Adobe Systems, Inc. this week announced a new forms processing solution that extends the Adobe Intelligent Document Platform with proven 2-D barcode technology to transform the way enterprises and governments manage paper forms workflows.
Officials at the Internal Revenue Service say they will try this new bar code technology as they look for additional ways to process tax returns more efficiently.
Harnessing the strengths of Adobe PDF and ubiquity of Adobe Reader software, Adobe's new barcode-enabled forms solution will help organizations reduce the costs and errors associated with manual data entry and provide a unified environment to support both paper and electronic forms processes.
"We're constantly seeking new ways to enhance the services offered to citizens and tax professionals, while also improving our internal efficiency," said Paul Showalter, senior publishing analyst in IRS Media and Publications.
"Electronic filing is the preferred method of submitting tax forms, but many U.S. taxpayers still choose to file by mail. Technology that allows us to offer fill-and-print tax forms on IRS.gov and our Tax Products CD-ROM will eliminate data entry on the back-end and result in a faster, more effective paper-based process. Tax forms will be processed more quickly, benefiting citizens, and the IRS will save valuable time and resources as well."
This new document services technology, the latest addition to Adobe's Intelligent Document Platform, will help customers eliminate the need for manual data entry while managing high-volume, paper forms processes such as tax returns, voter registration documents, account applications, and change of address requests.
The Adobe solution will enable organizations to create Adobe PDF forms that include 2-D barcodes, technology that captures significantly more information than a traditional, one-dimensional barcode. Once distributed to customers or constituents via the Web, e-mail or CD-ROM, the forms can be completed on- or off-line using the free, widely distributed Adobe Reader. As end users complete form fields, the 2-D barcode dynamically encodes the data in a format specified by the form author. Once completed and printed by the user, forms can be submitted by mail or fax. Upon receipt, organizations simply scan the barcode to capture the form data and deliver it to a back-end system for processing.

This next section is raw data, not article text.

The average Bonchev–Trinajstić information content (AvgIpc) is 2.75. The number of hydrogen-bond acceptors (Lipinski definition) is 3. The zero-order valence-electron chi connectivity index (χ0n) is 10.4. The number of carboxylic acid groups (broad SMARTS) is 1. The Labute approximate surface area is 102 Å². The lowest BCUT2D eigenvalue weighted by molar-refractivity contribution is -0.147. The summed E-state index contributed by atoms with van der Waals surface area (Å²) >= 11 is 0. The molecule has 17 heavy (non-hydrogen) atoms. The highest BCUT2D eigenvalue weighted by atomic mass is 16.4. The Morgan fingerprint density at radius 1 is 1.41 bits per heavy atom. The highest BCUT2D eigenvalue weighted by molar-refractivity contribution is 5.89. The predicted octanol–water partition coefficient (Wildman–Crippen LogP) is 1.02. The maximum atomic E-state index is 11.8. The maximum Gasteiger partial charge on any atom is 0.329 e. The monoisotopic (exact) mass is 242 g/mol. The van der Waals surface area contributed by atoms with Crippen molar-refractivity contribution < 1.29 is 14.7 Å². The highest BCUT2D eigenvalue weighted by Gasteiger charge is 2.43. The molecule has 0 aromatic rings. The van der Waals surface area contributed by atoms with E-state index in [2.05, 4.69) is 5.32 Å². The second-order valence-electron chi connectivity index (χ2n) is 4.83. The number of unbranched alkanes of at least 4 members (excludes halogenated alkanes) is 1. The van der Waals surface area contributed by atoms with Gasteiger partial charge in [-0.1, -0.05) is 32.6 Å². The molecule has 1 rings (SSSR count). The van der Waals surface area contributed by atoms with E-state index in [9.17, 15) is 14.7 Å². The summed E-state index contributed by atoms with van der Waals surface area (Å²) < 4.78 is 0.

"This new technology will help solve an immediate, costly problem facing enterprises and governments worldwide," said Ivan Koon, senior vice president, Intelligent Documents Business Unit. "Because of regulatory requirements, equal access mandates and legacy system challenges, many of our customers are forced to instruct clients or constituents to submit forms on paper. Utilizing this new solution, organizations will now have faster access to more accurate data and, with PDF at the core of their investment, they will only need one environment to process paper and electronic forms."
To author barcode-enabled PDF forms, enterprises and governments will use Adobe Acrobat® 6.0 Professional software with a plug-in or a future version of Adobe Designer software. To enable end users to fill out and print forms, organizations will harness the more than half-a-billion copies of Adobe Reader distributed to date. Adobe Document Server for Reader Extensions can be utilized to embed additional rights in the PDF forms prior to distribution, providing Adobe Reader users access to additional functionality. Organizations will scan the completed forms and use an Adobe decode server or legacy system to capture the information and supply it to a back-end system for processing.
The barcode-enabled forms solution will be piloted during 2004 and available by the end of the current calendar year through Adobe's server product line. Pricing will be announced with availability in the second half of 2004. For more information on Adobe's enterprise solutions, please visit www.adobe.com/enterprise/main.html.